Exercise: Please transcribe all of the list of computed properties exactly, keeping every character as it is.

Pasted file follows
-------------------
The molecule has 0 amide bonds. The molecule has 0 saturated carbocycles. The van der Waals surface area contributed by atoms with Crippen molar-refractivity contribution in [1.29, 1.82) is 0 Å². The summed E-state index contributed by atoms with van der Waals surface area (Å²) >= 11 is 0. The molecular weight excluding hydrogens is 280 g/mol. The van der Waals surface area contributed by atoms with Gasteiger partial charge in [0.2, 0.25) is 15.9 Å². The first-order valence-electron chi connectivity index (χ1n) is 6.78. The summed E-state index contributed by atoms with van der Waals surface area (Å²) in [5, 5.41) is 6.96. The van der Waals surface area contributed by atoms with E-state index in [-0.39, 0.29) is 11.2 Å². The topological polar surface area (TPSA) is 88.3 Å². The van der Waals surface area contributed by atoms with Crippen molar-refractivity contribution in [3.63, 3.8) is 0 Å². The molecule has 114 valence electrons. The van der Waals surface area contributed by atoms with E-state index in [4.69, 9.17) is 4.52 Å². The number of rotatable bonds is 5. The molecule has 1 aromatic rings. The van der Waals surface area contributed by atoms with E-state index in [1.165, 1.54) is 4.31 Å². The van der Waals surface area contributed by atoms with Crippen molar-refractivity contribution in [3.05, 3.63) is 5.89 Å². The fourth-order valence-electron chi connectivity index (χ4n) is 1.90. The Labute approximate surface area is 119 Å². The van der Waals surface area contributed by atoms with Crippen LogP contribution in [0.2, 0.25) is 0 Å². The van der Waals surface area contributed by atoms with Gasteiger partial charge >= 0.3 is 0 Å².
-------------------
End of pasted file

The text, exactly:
The molecule has 0 amide bonds. The molecule has 0 saturated carbocycles. The van der Waals surface area contributed by atoms with Crippen molar-refractivity contribution in [1.29, 1.82) is 0 Å². The summed E-state index contributed by atoms with van der Waals surface area (Å²) >= 11 is 0. The molecular weight excluding hydrogens is 280 g/mol. The van der Waals surface area contributed by atoms with Gasteiger partial charge in [0.2, 0.25) is 15.9 Å². The first-order valence-electron chi connectivity index (χ1n) is 6.78. The summed E-state index contributed by atoms with van der Waals surface area (Å²) in [5, 5.41) is 6.96. The van der Waals surface area contributed by atoms with E-state index in [-0.39, 0.29) is 11.2 Å². The topological polar surface area (TPSA) is 88.3 Å². The van der Waals surface area contributed by atoms with Crippen molar-refractivity contribution in [3.63, 3.8) is 0 Å². The molecule has 114 valence electrons. The van der Waals surface area contributed by atoms with E-state index in [4.69, 9.17) is 4.52 Å². The number of rotatable bonds is 5. The molecule has 1 aromatic rings. The van der Waals surface area contributed by atoms with E-state index in [1.165, 1.54) is 4.31 Å². The van der Waals surface area contributed by atoms with Crippen molar-refractivity contribution in [3.05, 3.63) is 5.89 Å². The fourth-order valence-electron chi connectivity index (χ4n) is 1.90. The Labute approximate surface area is 119 Å². The van der Waals surface area contributed by atoms with Crippen LogP contribution in [0.2, 0.25) is 0 Å². The van der Waals surface area contributed by atoms with Gasteiger partial charge >= 0.3 is 0 Å².